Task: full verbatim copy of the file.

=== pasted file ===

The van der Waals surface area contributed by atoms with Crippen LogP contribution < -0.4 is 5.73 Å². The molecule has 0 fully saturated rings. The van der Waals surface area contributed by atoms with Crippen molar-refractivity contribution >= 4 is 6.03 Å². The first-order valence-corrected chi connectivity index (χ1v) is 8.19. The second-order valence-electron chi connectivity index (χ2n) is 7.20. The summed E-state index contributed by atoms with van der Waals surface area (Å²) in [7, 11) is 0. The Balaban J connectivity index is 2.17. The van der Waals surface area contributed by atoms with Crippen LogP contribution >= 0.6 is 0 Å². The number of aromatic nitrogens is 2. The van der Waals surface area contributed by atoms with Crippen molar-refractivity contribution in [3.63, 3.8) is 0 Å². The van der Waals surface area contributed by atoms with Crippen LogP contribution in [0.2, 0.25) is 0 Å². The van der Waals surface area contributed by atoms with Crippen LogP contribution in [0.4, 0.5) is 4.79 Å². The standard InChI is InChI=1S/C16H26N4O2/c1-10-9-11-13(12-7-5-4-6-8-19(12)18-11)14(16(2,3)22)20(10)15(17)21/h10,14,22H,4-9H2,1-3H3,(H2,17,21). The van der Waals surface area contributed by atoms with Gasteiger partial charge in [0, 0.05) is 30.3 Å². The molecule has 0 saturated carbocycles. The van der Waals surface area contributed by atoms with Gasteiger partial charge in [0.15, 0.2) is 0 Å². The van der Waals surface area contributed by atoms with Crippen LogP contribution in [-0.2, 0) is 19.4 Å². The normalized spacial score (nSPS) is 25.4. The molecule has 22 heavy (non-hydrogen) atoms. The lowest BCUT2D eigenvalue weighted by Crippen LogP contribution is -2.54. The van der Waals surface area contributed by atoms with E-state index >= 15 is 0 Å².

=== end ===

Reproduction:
The van der Waals surface area contributed by atoms with Crippen LogP contribution < -0.4 is 5.73 Å². The molecule has 0 fully saturated rings. The van der Waals surface area contributed by atoms with Crippen molar-refractivity contribution >= 4 is 6.03 Å². The first-order valence-corrected chi connectivity index (χ1v) is 8.19. The second-order valence-electron chi connectivity index (χ2n) is 7.20. The summed E-state index contributed by atoms with van der Waals surface area (Å²) in [7, 11) is 0. The Balaban J connectivity index is 2.17. The van der Waals surface area contributed by atoms with Crippen LogP contribution >= 0.6 is 0 Å². The number of aromatic nitrogens is 2. The van der Waals surface area contributed by atoms with Crippen molar-refractivity contribution in [3.63, 3.8) is 0 Å². The van der Waals surface area contributed by atoms with Crippen LogP contribution in [0.2, 0.25) is 0 Å². The van der Waals surface area contributed by atoms with Crippen LogP contribution in [0.4, 0.5) is 4.79 Å². The standard InChI is InChI=1S/C16H26N4O2/c1-10-9-11-13(12-7-5-4-6-8-19(12)18-11)14(16(2,3)22)20(10)15(17)21/h10,14,22H,4-9H2,1-3H3,(H2,17,21). The van der Waals surface area contributed by atoms with Gasteiger partial charge in [0, 0.05) is 30.3 Å². The molecule has 0 saturated carbocycles. The van der Waals surface area contributed by atoms with Gasteiger partial charge in [0.15, 0.2) is 0 Å². The van der Waals surface area contributed by atoms with Crippen LogP contribution in [-0.2, 0) is 19.4 Å². The normalized spacial score (nSPS) is 25.4. The molecule has 22 heavy (non-hydrogen) atoms. The lowest BCUT2D eigenvalue weighted by Crippen LogP contribution is -2.54. The van der Waals surface area contributed by atoms with E-state index >= 15 is 0 Å².